The official Iranian request to talk with Ardebili following his U.S. conviction is Iran's latest move in an increasingly tense confrontation between Washington and Tehran over what each side claims is the unjust detention of a number of each others' citizens. The U.S. has asked Iran to free three American hikers who have been held by Iranian authorities since they accidentally strayed over the Iranian border while hiking in northern Iraq last summer. But Iranian authorities lately have threatened to put the hikers on trial, and in turn have put out word, via media statements and back-channel diplomatic contacts, suggesting that the hikers' fate could be influenced by how the U.S. handles the cases of Ardebili and 10 other Iranians who Tehran claims are either being unjustly held by the U.S. or its allies or have disappeared. U.S. and European officials say that while Tehran's actions are not as blatant as Iranian behavior during the 1979-81 "hostage crisis" with Washington, recent Iranian actions do evoke echoes of 30 years ago. "It's how they think. In their system they can take hostages," said a European official, who asked for anonymity when discussing a subject of diplomatic sensitivity. Assistant Secretary of State P.J. Crowley, Hillary Clinton's chief spokesman, told NEWSEEK, "There's no equivalence between some innocent hikers and accused or convicted arms dealers."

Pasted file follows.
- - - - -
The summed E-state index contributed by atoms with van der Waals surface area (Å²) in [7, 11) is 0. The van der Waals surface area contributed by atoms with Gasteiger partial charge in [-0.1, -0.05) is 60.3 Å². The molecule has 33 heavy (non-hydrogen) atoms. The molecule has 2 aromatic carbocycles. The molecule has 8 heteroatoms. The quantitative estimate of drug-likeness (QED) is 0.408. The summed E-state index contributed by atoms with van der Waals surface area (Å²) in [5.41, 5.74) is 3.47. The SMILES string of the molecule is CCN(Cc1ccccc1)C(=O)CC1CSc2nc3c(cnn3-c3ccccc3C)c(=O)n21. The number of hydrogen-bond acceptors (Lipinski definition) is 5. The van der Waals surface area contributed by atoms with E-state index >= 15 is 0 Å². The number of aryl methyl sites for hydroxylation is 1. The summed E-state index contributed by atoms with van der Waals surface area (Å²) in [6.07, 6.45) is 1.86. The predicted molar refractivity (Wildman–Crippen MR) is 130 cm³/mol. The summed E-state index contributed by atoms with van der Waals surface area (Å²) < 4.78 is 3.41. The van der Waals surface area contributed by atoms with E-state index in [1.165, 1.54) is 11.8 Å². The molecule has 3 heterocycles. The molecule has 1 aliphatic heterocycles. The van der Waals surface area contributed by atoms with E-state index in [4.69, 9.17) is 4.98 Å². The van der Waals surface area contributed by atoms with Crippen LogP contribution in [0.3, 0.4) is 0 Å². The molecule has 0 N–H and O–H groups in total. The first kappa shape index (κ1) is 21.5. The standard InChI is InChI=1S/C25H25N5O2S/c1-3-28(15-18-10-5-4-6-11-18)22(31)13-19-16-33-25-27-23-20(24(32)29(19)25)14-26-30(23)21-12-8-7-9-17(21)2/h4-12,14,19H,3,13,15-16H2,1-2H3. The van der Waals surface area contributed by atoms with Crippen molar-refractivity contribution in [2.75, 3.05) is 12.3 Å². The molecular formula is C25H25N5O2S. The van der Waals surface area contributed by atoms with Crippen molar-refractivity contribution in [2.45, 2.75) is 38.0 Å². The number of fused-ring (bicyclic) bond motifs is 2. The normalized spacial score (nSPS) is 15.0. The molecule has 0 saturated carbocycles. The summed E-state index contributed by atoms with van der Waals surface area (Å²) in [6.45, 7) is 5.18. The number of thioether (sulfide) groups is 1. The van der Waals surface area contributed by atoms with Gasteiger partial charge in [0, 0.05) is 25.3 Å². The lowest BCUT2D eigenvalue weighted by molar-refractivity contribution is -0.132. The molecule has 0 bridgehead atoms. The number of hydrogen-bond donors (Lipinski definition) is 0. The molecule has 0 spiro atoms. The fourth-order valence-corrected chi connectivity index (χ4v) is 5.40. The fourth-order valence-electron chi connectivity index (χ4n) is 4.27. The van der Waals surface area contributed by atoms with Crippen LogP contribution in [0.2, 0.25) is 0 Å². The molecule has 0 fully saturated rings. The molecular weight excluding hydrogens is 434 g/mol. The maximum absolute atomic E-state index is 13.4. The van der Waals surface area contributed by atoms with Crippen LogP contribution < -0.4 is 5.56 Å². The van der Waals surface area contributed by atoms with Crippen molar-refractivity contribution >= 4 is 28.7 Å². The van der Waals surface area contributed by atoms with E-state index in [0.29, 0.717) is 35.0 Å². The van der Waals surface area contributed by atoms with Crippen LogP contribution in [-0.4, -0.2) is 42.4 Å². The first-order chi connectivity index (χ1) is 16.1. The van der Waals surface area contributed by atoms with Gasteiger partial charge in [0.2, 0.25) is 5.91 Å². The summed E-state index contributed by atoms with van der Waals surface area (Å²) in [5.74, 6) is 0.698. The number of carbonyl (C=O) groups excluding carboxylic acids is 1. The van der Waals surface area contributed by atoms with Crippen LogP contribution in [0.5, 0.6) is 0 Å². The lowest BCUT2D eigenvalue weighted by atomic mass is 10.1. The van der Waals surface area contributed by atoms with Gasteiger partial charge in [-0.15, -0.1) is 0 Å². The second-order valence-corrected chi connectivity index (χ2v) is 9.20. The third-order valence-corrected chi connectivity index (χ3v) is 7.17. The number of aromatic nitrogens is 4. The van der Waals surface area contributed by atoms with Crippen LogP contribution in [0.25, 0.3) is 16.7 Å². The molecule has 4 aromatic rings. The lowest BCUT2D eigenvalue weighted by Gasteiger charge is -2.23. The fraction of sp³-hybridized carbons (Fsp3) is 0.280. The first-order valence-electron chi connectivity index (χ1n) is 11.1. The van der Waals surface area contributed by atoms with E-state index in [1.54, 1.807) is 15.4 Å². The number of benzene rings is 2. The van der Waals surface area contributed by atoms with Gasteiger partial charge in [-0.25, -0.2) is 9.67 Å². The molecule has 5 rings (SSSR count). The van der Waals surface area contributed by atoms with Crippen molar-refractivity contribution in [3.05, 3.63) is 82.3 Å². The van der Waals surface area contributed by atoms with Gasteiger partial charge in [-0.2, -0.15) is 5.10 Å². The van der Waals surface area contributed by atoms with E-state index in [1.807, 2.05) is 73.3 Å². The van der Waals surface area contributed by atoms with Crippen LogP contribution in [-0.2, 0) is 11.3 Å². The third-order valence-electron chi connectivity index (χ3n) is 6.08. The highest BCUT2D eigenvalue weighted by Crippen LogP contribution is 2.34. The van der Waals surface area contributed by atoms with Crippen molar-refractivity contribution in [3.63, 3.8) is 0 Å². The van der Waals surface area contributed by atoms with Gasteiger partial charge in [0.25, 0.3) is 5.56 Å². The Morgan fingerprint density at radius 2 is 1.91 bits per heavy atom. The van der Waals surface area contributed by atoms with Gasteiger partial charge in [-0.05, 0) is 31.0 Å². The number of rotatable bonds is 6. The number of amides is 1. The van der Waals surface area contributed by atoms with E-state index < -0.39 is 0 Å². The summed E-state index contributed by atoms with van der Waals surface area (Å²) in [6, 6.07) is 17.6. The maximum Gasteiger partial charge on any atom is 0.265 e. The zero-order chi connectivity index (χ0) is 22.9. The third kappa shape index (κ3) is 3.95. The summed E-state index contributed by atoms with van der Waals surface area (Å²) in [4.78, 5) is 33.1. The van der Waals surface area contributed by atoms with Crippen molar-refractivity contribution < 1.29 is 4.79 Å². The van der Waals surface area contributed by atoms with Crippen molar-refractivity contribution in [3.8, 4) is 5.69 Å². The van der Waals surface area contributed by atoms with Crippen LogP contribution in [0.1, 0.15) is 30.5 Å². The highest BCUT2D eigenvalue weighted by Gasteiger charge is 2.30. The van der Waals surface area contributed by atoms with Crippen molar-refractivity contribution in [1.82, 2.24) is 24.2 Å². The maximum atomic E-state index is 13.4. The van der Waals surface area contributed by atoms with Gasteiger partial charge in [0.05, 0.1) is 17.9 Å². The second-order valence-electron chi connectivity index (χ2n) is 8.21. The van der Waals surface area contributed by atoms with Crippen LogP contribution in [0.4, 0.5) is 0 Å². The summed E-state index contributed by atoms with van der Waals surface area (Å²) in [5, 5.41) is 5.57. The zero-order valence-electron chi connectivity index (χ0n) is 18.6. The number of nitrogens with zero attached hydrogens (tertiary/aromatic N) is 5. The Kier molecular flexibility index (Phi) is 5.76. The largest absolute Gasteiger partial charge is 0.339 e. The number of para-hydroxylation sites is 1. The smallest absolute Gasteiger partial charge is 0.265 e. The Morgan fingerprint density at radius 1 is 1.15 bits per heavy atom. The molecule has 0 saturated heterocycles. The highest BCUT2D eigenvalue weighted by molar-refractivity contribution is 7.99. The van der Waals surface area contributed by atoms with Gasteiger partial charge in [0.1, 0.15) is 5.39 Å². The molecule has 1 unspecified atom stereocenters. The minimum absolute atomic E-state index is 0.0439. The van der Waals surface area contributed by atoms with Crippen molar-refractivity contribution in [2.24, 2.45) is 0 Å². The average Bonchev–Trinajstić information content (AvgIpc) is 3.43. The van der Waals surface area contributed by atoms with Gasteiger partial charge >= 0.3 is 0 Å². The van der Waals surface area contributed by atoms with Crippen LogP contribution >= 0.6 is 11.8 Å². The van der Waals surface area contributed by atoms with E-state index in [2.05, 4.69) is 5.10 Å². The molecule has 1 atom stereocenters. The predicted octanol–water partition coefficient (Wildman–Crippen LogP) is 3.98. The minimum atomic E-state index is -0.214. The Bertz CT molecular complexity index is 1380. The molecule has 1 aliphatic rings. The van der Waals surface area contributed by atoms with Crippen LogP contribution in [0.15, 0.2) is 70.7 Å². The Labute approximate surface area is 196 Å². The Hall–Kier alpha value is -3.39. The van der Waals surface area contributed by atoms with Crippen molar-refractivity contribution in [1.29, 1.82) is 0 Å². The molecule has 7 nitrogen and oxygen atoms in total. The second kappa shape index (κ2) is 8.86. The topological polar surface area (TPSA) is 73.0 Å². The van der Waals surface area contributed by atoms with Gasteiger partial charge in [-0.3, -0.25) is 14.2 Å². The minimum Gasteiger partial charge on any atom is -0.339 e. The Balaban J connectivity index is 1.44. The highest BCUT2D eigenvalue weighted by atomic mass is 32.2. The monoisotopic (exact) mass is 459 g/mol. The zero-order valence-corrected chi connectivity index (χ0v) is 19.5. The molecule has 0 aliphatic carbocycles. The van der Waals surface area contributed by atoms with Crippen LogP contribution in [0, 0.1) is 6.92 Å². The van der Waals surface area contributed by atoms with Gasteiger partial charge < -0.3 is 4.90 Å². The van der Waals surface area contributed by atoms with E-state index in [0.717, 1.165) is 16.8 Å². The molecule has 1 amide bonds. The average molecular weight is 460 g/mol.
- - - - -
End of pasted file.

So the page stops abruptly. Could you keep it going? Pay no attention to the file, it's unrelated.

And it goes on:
Politico foreign-affairs reporter Laura Rozen reported earlier this month that Swiss intermediaries had told U.S. officials that, in response to inquiries about the possible release of the American hikers, Iranian authorities had put forward a list of Iranians who Tehran believes are being held by the U.S. Rozen said that last month, Iranian media reported on the creation of some kind of nongovernmental group that was going to sue the U.S. to try to win the release of 11 Iranian citizens who it claimed were inappropriately held by U.S. authorities. This dispatch from the French news agency AFP purportedly names the 11 Iranians. They include Ardebili and a handful of other high-profile missing or arrested Iranians, including Majid Kakavand, an Iranian businessman held by French authorities for possible U.S. extradition in connection with the same kind of Homeland Security "sting" operation that snared Ardebili, and Nosratollah Tajik, a former Iranian ambassador to Jordan, whose extradition from the U.K. (also on export-control-violation charges prompted by a U.S.-orchestrated sting) the U.S. has been seeking since 2006